By Andreas D. Arditya JAKARTA, The Jakarta Post/Asia News Network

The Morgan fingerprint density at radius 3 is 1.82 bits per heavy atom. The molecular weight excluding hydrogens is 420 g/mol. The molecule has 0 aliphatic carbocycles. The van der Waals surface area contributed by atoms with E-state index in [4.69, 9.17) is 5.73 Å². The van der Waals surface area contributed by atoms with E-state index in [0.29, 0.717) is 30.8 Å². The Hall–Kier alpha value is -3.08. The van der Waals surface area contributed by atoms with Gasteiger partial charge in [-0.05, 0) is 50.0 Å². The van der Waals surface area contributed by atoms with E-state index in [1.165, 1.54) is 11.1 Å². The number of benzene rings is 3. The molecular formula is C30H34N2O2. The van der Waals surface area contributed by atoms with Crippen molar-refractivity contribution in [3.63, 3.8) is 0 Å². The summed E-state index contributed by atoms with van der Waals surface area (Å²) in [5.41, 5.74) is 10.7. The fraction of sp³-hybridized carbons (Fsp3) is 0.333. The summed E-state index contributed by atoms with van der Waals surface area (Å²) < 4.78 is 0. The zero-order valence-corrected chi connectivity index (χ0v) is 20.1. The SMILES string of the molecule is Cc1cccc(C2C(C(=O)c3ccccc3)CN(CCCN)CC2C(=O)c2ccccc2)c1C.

Movie buffs get the feeling something is missing at this year’s Jakarta International Film Festival (JiFFest), but aren’t losing hope that the event would continue to inspire local filmmakers. “It’s not as hip as it usually is. There’s something different about it,” film fan Farah Dina said. Dina, who claimed she has never missed out on the festival since it began 12 years ago, said she did not feel the same enthusiasm and passion among movie goers at the festival, which this year will screen 91 films from 33 countries, 15 from Indonesia. “The pumped up festive feel that I experienced on opening day in 2008 and 2009 was not present,” she said. Another JiFFest enthusiast, Ridla Annuur, said she felt a rather somber aura around the festival. “I think it may be connected with the festival’s financing problems. It’s concerning.” JiFFest organizers and fans earlier faced the prospect of canceling this year’s festival due to financial problems, before a last-minute lifeline was announced earlier this month. In October, the committee pleaded to the public for help raising 1.5 billion rupiah (US$166,500) to meet a planned 2 billion rupiah budget, saying if they did not get the money by Nov. 1, they would have to postpone the festival. Support from a cell phone manufacturer and the government saved the day for the festival. JiFFest co-director Lalu Roisamri said Thursday that this year’s festival had a 2.5 billion rupiah budget. “We’re doing our best here. Of course things could feel different because we’re running the festival on half a budget,” he said, referring the 5 billion rupiah 2006 JiFFest. “But we won’t let the festival be affected,” he added. Lalu said organizers and sponsors were fiercely promoting the event, including through Twitter and Facebook. “We are making do with what we have,” he said. JiFFest kicked off on Nov. 25 and will run until Dec. 5 at Blitzmegaplex at Pacific Place Mall in South Jakarta and the Kineforum theater in Central Jakarta. The organizers will also hold seminars at Bina Nusantara University in South Jakarta. Lalu said that as of the third day of the festival, 50 percent of screening tickets were booked, with seats for a number of films already sold out. On average, he added, 70 to 80 percent of tickets were sold during the festival. Over the years, JiFFest has become synonymous with screenings of the best in independent and foreign films. In 2009, the festival started steering its course toward the next generation of Indonesian filmgoers and filmmakers, screening Sang Pemimpi on its opening day, a sequel to one of Indonesia’s top box-office hits, Laskar Pelangi. Film enthusiast Ridla said she believed JiFFest would always attract movie goers. “It has been inspiring new filmmakers and cineastes and I hope it continues to do so,” she said.